Local organization works toward Marshfield autism community
By Hub City Times staff
MARSHFIELD – Everyone Needs a Community (ENC, Inc.), a local nonprofit, is working to build an autism-friendly, affordable intergenerational community in Marshfield.
“(ENC) is made up of family and friends of people who have developmental disabilities, particularly autism,” said founder, Kathy Meyer. “We are people who recognize the unique challenges of autism qualities who wish to create a new model of community.
“Autism is a whole different way of seeing and experiencing the world. Each person with autism is different, with different sensitivities and different needs. Cause and effect type thinking can be weak in autism, instead there is a tendency for associating two things to go together.”
Meyer said that the idea for the community came from several inspirations.
“At ‘A Night to Shine’ event, which is a prom for people with developmental disabilities initially promoted by the Tim Tebow foundation, I experienced a community that came together for a lovely evening full of acceptance and reverence for these special people. I was then consumed with, ‘How can I grow this?’ Kathy explained. “The second piece of the puzzle came when I saw an article about ‘Treehouse Community’ in Easthampton, MA, that created a community where they brought seniors together with families adopting children who have experienced foster care.”
Organization members have visited the community and three individuals have worked on site duplication to create a model for autism.
Meyer knows firsthand that there is a need for this type of model, as her son, Matthew, has autism, and she has seen the challenges that the 25-year-old faces trying to live on his own.
“As family and friends of those with developmental disabilities, we recognize how much better life would be for our ‘Opportunity Generation’ (isolated seniors) and our special people with developmental disabilities to have a community that matches the needs of the individual with the passions of each individual,” she explained.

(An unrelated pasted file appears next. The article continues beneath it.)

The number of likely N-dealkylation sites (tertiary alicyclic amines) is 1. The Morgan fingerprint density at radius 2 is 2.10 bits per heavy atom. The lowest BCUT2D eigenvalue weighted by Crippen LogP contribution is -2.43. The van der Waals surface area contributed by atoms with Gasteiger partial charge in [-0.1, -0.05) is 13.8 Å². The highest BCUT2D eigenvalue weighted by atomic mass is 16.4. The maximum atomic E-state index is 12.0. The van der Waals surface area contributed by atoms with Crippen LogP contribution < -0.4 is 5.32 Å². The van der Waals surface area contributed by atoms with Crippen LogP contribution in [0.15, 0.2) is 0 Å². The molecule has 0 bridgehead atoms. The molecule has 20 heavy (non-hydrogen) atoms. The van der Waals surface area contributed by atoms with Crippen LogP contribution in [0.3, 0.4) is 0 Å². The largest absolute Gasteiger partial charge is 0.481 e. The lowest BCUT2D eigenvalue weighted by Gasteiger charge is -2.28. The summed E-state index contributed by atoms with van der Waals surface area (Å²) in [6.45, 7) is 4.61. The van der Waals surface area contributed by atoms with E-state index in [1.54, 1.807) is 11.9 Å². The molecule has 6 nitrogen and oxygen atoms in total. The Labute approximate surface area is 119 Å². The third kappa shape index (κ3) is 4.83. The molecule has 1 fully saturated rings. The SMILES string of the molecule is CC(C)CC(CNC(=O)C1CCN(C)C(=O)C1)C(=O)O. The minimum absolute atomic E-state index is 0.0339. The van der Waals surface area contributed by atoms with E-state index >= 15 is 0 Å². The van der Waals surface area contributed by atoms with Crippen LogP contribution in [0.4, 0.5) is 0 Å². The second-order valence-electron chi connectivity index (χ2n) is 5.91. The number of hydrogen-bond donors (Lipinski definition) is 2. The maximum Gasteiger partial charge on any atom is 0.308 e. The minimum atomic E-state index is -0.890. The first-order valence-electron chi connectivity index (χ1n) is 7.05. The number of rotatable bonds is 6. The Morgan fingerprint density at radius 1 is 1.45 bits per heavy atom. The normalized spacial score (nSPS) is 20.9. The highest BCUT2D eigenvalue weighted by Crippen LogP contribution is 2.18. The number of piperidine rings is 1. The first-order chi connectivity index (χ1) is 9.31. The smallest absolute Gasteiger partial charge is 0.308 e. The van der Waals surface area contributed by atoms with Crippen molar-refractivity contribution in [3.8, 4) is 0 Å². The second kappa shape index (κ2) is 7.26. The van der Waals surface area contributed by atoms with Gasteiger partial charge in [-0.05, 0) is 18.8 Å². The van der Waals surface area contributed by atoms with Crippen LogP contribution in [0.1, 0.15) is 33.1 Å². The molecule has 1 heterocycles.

“We see our venture as a needed new model suitable for some people with autism and many in the Opportunity Generation to live an active healthy life. Both groups are at risk for boredom, loneliness, and depression, which deteriorate health.”
The group plans to build a cottage court type of facility, similar to the Treehouse Community.
“This arrangement will suit many of our Opportunity Generation as well as those with autism. We are working on affordable housing, as that is the need, not only for these groups but is a need in the Marshfield community,” she added.
Meyer added that this type of facility would not be a claimable service, so the organization will need to seek out help from the public, industry, grants, and foundations to support it.
Facility planners already have a site in mind and intend to apply for tax credits in the fall of 2020, hoping for a ground breaking in 2021-22.
A “Friendraiser/Fundraiser” will be held on Feb. 1, 7-10 p.m., at the Eagles Club, 1104 S. Oak Ave., Marshfield. The event will feature music by The Pointless Brothers, raffles, and more information on the facility and autism.